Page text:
Christ Church Crest
 
 
   
 
ยป Eric Lush PEARCE GOULD
 
 

Eric Lush PEARCE GOULD

PEARCE GOULD Eric Lush

Born: January 23rd 1886
Died:  August 1st 1940.

Eric was the second son of Sir Alfred Pearce Gould, KCVO, and his wife, Florence. He was born in London on May 6th 1887. His father was an eminent surgeon and the family lived in 10, Queen Anne Street, Marylebone

He was educated at Charterhouse from 1899 until 1904 and came up to Christ Church with a Scholarship in Natural Science.. He took First Class Honours. He trained at the Middlesex Hospital where he was awarded the Senior Broderip Scholarship and the Lyell Medal. He qualified M.B, B.Ch.in 1911. He became a Fellow of the Royal College of Surgeons in 1912 and  proceeded to M.Ch. in 1913, the year in which he won a Radcliffe Travelling Fellowship. This enabled him to study surgery in the United States and pathology in Berlin. He gained his M.D in 1918.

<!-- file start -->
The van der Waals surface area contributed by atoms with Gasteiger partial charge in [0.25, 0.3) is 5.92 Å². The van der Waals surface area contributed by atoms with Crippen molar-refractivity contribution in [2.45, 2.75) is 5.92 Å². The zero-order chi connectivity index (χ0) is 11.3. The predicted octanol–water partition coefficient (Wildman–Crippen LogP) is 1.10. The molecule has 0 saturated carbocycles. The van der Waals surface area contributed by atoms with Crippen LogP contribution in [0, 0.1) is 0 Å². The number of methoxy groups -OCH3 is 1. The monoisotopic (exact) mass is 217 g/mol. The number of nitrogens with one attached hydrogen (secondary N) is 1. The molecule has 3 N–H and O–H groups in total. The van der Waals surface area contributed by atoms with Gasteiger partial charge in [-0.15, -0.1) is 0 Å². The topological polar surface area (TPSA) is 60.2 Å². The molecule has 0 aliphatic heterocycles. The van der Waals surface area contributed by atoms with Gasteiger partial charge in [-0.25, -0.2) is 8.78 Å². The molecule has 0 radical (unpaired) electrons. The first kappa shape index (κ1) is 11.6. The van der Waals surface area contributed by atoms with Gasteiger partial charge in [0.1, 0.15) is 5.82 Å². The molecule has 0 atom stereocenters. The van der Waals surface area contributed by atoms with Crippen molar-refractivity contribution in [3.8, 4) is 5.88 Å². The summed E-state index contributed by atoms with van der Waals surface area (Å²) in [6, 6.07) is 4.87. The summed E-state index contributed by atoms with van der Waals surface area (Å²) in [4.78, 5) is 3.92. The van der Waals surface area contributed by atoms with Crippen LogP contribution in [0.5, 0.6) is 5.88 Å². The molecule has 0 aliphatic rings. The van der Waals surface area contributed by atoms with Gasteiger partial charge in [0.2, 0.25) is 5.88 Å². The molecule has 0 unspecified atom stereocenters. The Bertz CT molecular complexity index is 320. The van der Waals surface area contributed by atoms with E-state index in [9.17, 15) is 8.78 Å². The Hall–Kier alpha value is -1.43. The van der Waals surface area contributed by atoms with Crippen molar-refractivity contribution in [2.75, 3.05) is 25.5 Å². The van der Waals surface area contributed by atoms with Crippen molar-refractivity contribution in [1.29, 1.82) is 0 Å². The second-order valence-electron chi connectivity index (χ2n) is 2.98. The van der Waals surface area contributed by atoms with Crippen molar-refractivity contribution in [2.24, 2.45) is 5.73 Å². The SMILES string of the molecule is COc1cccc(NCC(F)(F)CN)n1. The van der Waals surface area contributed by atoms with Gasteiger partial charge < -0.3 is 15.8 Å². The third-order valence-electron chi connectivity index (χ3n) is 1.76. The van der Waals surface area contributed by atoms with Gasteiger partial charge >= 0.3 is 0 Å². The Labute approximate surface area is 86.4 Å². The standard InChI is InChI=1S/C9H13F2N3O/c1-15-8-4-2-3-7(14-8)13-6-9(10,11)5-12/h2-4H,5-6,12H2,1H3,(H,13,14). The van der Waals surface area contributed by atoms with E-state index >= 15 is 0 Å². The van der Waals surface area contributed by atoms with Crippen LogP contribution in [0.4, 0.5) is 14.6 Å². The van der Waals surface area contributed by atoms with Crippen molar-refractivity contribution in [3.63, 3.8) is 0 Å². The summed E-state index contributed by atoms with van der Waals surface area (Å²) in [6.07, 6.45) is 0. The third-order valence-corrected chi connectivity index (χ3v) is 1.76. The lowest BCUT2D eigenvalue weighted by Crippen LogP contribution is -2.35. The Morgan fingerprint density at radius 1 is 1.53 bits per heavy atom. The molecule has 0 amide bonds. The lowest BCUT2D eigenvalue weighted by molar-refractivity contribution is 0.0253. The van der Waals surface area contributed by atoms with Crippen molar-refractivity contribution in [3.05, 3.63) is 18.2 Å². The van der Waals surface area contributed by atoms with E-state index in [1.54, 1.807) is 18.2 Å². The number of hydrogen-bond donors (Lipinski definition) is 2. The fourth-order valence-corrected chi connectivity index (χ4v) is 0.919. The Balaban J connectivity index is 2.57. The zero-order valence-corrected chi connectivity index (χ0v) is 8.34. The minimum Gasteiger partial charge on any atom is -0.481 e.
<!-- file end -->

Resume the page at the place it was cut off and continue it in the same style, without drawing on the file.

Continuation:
In the First World War, he served as a temporary surgeon in Gibralter from 1914 until 1917 when he was invalided out. He suffered from severe asthma and, frequently, needed injections of adrenaline. Returning to the Middlesex in 1920, he was Dean of the Medical School from 1925 until 1929. He was President of the Medical Defence Union and a member of the Court of Examiners of the Royal College of Surgeons.

In 1916, he married Audrey Mitchell Jackson at Eastry in Kent.

At the Middlesex, he followed in the footsteps of his father, occupying the same wards and, for a period, having the co-operation of the same ward sister. He was said to have had a great ability to impart knowledge, inherited from his father, as well as orotorical gifts which made him one of the best medical speakers of his generation.

He was called up at the outbreak of the war and died in the Royal Naval Hospital, Devonport on August 1st 1940.

He is buried in Ford Park Cemetery, Plymouth: Church section T.9.30.

He left £39,717-15-4.

His youngest brother, Alfred Leslie, also a doctor, was killed on May 19th  1918 and is commemorated on the Christ Church Memorial.

 

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